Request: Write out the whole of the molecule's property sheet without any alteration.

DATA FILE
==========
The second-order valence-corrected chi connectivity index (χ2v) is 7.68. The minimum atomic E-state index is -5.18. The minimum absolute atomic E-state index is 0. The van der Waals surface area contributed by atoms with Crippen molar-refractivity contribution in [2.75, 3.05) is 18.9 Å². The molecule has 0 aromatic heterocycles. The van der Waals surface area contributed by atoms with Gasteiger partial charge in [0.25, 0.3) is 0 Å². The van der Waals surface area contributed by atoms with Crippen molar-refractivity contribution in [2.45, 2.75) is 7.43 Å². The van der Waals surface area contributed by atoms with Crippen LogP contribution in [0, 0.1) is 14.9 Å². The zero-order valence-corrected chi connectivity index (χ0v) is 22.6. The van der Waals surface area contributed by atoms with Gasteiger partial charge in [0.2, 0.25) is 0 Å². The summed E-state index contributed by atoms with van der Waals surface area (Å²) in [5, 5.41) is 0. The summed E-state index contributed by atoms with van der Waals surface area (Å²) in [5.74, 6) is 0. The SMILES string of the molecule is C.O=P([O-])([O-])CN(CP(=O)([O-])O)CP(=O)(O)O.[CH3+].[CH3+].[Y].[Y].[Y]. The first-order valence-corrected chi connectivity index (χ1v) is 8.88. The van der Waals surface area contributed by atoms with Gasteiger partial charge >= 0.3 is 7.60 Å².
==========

The second-order valence-corrected chi connectivity index (χ2v) is 7.68. The minimum atomic E-state index is -5.18. The minimum absolute atomic E-state index is 0. The van der Waals surface area contributed by atoms with Crippen molar-refractivity contribution in [2.75, 3.05) is 18.9 Å². The molecule has 0 aromatic heterocycles. The van der Waals surface area contributed by atoms with Gasteiger partial charge in [0.25, 0.3) is 0 Å². The van der Waals surface area contributed by atoms with Crippen molar-refractivity contribution in [2.45, 2.75) is 7.43 Å². The van der Waals surface area contributed by atoms with Crippen LogP contribution in [0, 0.1) is 14.9 Å². The zero-order valence-corrected chi connectivity index (χ0v) is 22.6. The van der Waals surface area contributed by atoms with Gasteiger partial charge in [0.2, 0.25) is 0 Å². The summed E-state index contributed by atoms with van der Waals surface area (Å²) in [5, 5.41) is 0. The summed E-state index contributed by atoms with van der Waals surface area (Å²) in [5.74, 6) is 0. The SMILES string of the molecule is C.O=P([O-])([O-])CN(CP(=O)([O-])O)CP(=O)(O)O.[CH3+].[CH3+].[Y].[Y].[Y]. The first-order valence-corrected chi connectivity index (χ1v) is 8.88. The van der Waals surface area contributed by atoms with Gasteiger partial charge >= 0.3 is 7.60 Å².